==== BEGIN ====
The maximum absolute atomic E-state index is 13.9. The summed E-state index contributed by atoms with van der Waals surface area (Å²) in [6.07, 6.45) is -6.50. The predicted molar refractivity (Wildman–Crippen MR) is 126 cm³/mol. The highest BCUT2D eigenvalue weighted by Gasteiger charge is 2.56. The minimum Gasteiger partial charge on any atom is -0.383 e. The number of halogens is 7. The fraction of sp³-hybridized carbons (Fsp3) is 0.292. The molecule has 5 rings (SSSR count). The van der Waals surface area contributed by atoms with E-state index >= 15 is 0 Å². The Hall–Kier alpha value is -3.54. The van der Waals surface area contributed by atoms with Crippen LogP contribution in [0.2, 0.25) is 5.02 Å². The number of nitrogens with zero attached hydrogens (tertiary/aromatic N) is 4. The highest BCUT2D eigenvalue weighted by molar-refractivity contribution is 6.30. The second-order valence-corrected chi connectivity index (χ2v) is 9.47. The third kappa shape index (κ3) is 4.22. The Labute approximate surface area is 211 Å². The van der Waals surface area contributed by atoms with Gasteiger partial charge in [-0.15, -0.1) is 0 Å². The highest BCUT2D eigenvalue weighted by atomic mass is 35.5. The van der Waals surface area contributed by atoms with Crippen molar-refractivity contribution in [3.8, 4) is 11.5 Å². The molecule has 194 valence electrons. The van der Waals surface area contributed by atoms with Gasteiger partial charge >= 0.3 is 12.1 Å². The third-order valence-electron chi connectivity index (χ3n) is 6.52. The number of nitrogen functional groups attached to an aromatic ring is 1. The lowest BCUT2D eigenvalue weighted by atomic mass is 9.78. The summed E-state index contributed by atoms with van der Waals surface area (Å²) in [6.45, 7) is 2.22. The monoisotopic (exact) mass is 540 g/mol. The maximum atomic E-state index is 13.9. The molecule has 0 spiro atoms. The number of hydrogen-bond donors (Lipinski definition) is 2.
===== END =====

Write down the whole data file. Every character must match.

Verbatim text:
The maximum absolute atomic E-state index is 13.9. The summed E-state index contributed by atoms with van der Waals surface area (Å²) in [6.07, 6.45) is -6.50. The predicted molar refractivity (Wildman–Crippen MR) is 126 cm³/mol. The highest BCUT2D eigenvalue weighted by Gasteiger charge is 2.56. The minimum Gasteiger partial charge on any atom is -0.383 e. The number of halogens is 7. The fraction of sp³-hybridized carbons (Fsp3) is 0.292. The molecule has 5 rings (SSSR count). The van der Waals surface area contributed by atoms with E-state index >= 15 is 0 Å². The Hall–Kier alpha value is -3.54. The van der Waals surface area contributed by atoms with Crippen LogP contribution in [0.2, 0.25) is 5.02 Å². The number of nitrogens with zero attached hydrogens (tertiary/aromatic N) is 4. The highest BCUT2D eigenvalue weighted by molar-refractivity contribution is 6.30. The second-order valence-corrected chi connectivity index (χ2v) is 9.47. The third kappa shape index (κ3) is 4.22. The Labute approximate surface area is 211 Å². The van der Waals surface area contributed by atoms with Gasteiger partial charge in [-0.15, -0.1) is 0 Å². The highest BCUT2D eigenvalue weighted by atomic mass is 35.5. The van der Waals surface area contributed by atoms with Crippen molar-refractivity contribution in [3.8, 4) is 11.5 Å². The molecule has 194 valence electrons. The van der Waals surface area contributed by atoms with Gasteiger partial charge >= 0.3 is 12.1 Å². The third-order valence-electron chi connectivity index (χ3n) is 6.52. The number of nitrogen functional groups attached to an aromatic ring is 1. The lowest BCUT2D eigenvalue weighted by atomic mass is 9.78. The summed E-state index contributed by atoms with van der Waals surface area (Å²) in [6.45, 7) is 2.22. The monoisotopic (exact) mass is 540 g/mol. The maximum atomic E-state index is 13.9. The molecule has 0 spiro atoms. The number of hydrogen-bond donors (Lipinski definition) is 2.